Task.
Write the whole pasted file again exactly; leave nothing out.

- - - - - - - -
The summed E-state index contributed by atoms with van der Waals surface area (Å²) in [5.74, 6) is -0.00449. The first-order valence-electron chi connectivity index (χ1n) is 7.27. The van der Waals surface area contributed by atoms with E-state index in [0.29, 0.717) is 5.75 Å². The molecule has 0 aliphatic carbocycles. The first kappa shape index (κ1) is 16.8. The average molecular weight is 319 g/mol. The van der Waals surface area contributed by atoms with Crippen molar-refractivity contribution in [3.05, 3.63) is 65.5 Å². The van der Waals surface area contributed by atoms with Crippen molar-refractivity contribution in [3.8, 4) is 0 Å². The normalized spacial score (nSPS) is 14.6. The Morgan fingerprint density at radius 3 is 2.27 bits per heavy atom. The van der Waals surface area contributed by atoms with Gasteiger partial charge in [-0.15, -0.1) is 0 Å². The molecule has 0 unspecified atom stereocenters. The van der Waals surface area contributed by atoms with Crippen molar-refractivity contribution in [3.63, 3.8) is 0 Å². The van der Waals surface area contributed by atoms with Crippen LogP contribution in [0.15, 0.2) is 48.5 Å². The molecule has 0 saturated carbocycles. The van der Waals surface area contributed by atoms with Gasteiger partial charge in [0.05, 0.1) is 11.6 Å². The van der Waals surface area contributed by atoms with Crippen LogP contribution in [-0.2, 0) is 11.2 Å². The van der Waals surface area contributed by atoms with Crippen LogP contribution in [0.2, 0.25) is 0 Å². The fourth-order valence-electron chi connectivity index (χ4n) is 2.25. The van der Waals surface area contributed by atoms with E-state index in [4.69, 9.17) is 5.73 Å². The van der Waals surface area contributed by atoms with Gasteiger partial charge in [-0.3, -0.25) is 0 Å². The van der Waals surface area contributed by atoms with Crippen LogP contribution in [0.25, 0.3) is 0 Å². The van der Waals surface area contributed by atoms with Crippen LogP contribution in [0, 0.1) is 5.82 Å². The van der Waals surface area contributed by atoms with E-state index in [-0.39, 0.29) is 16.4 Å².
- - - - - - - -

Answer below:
The summed E-state index contributed by atoms with van der Waals surface area (Å²) in [5.74, 6) is -0.00449. The first-order valence-electron chi connectivity index (χ1n) is 7.27. The van der Waals surface area contributed by atoms with E-state index in [0.29, 0.717) is 5.75 Å². The molecule has 0 aliphatic carbocycles. The first kappa shape index (κ1) is 16.8. The average molecular weight is 319 g/mol. The van der Waals surface area contributed by atoms with Crippen molar-refractivity contribution in [3.05, 3.63) is 65.5 Å². The van der Waals surface area contributed by atoms with Crippen molar-refractivity contribution in [3.8, 4) is 0 Å². The normalized spacial score (nSPS) is 14.6. The Morgan fingerprint density at radius 3 is 2.27 bits per heavy atom. The van der Waals surface area contributed by atoms with Gasteiger partial charge in [-0.15, -0.1) is 0 Å². The molecule has 0 unspecified atom stereocenters. The van der Waals surface area contributed by atoms with Crippen molar-refractivity contribution in [3.63, 3.8) is 0 Å². The van der Waals surface area contributed by atoms with Crippen LogP contribution in [0.15, 0.2) is 48.5 Å². The molecule has 0 saturated carbocycles. The van der Waals surface area contributed by atoms with Gasteiger partial charge in [0.05, 0.1) is 11.6 Å². The van der Waals surface area contributed by atoms with Crippen LogP contribution in [-0.2, 0) is 11.2 Å². The van der Waals surface area contributed by atoms with Crippen LogP contribution in [0.2, 0.25) is 0 Å². The fourth-order valence-electron chi connectivity index (χ4n) is 2.25. The van der Waals surface area contributed by atoms with E-state index in [4.69, 9.17) is 5.73 Å². The van der Waals surface area contributed by atoms with Gasteiger partial charge in [-0.3, -0.25) is 0 Å². The van der Waals surface area contributed by atoms with Crippen LogP contribution in [0.25, 0.3) is 0 Å². The van der Waals surface area contributed by atoms with Crippen LogP contribution in [0, 0.1) is 5.82 Å². The van der Waals surface area contributed by atoms with E-state index in [-0.39, 0.29) is 16.4 Å².